The Detroit Lions famously drafted wide receivers with their first-round pick three years in a row (2003-05). But it didn’t stop Matt Millen from doing it again when Calvin Johnson entered the draft in 2007.
Whatever else you say about the former Lions general manager, he got that pick right. You don’t pass on that kind of talent, no matter the potential backlash.
And if Florida tight end Kyle Pitts is there at No. 7 overall in next week’s NFL draft, then the Lions should absolutely take him. Never mind that the team used its first-round pick two years ago to grab tight end, T.J. Hockenson. Never mind that Hockenson made the Pro Bowl this past season.
Quarterbacks may dominate the NFL, but even the most gifted passers need someone to get the ball to. And it’s a lot easier to get the ball to players who are open.
This doesn’t necessarily mean traditional wide receivers. It just means anyone that creates a mismatch, whether an outside burner, a slippery slot trickster, a running back running wheel routes out of the back field, or a 6-foot-6-inch, 240-pound human being who just ran a 4.44-second 40-yard dash.
Pitts, by all accounts, is a generational talent. Which is another way of saying something much simpler: He is new. He should also be a matchup problem.
And that’s really this is all about. Until the rules change to allow defenses to slow offenses, offense rules the game.
There are plenty of schemes and styles and quarterbacks, and if an offensive line can’t provide a reasonable pocket, well, not much else matters. But the Lions already have a solid front and there are stellar talents at those positions who show up in the draft every year.
But players like Pitts?
Not hardly, not that we quite know what Pitts is.
In title, sure, he is a tight end. But on film? In measurables?
He is someone who gets down the field quickly, who is precise in his routes, who has a catch radius like the circumference of the Uniroyal Tire on I-94 in Allen Park, and who posts up like a power forward on the block waiting for a rebound.
Teams certainly don’t need someone like Pitts to make a postseason run or win a Super Bowl. Mostly because there has never been anyone like him. They do need players who cause similar tension within the defense.
Of the 10 teams that have played in the last five Super Bowls, only two teams didn’t have a serious mismatch in their offensive huddle: Philadelphia and the L.A. Rams.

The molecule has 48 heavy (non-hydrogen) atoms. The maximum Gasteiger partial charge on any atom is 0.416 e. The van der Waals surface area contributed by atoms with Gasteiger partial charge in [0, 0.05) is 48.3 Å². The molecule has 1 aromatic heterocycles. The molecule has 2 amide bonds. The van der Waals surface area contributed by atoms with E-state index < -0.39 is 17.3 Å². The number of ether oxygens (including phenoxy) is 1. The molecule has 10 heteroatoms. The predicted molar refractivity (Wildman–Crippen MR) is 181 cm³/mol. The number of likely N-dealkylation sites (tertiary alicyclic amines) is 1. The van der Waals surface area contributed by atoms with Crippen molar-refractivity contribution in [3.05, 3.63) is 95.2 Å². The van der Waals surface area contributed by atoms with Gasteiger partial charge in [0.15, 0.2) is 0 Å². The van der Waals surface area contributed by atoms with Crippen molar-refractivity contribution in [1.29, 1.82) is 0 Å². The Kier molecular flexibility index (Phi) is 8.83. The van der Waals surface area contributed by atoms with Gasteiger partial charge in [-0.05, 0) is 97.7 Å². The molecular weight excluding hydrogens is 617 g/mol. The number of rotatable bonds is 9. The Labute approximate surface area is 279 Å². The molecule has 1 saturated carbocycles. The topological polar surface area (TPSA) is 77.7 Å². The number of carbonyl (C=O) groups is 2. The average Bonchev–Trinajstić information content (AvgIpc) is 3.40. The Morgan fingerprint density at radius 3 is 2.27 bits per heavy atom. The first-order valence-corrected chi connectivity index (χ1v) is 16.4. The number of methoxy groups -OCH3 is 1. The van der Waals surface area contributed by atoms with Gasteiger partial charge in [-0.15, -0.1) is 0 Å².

Though Eagles tight end, Zach Ertz was among the best at his position and caught seven passes for 67 yards a touchdown in Philly’s win over New England in 2017.
As for everyone else?
You’ll find a list of some of the most uniquely gifted offensive players of this era:
Rob Gronkowski, George Kittles, Tyreek Hill, Travis Kelce.
You could argue that Tampa won its Super Bowl earlier this year with a past-his-prime Gronkowski, and that’s true by metric and speed. But in the red zone, in high leverage moments, his size and skill and hands are still impossibly difficult to check.
Obviously, quarterback play and defense are essential to deep postseason runs, too. Yet recent history tells us those two things aren’t quite enough on their own.
Patrick Mahomes may go down as the best quarterback to ever play, and already you can argue he’s the most talented we’ve ever seen. But he’s also throwing to two of the most electric playmakers in the game, Hill and Kelce.
Tom Brady, meanwhile, won another ring after getting bounced in the wild card round the season before.
The Buccaneers had the kind of skill players the Patriots did not — Gronkowski and receivers Mike Evans and Chris Godwin.
It’s true that receivers are becoming the new running backs relative to draft status, and that most years produce plenty of both. What’s indisputable is that playmakers matter more than ever, however you want to label them.
As for Pitts?
His label is there because there isn’t a name for what he might become. So, for now, let’s just call him a difference-maker.
That’s all. And that should be all she wrote if the Lions are lucky enough to get the chance to draft him.
Contact Shawn Windsor: 313-222-6487 or email@example.com. Follow him on Twitter @shawnwindsor.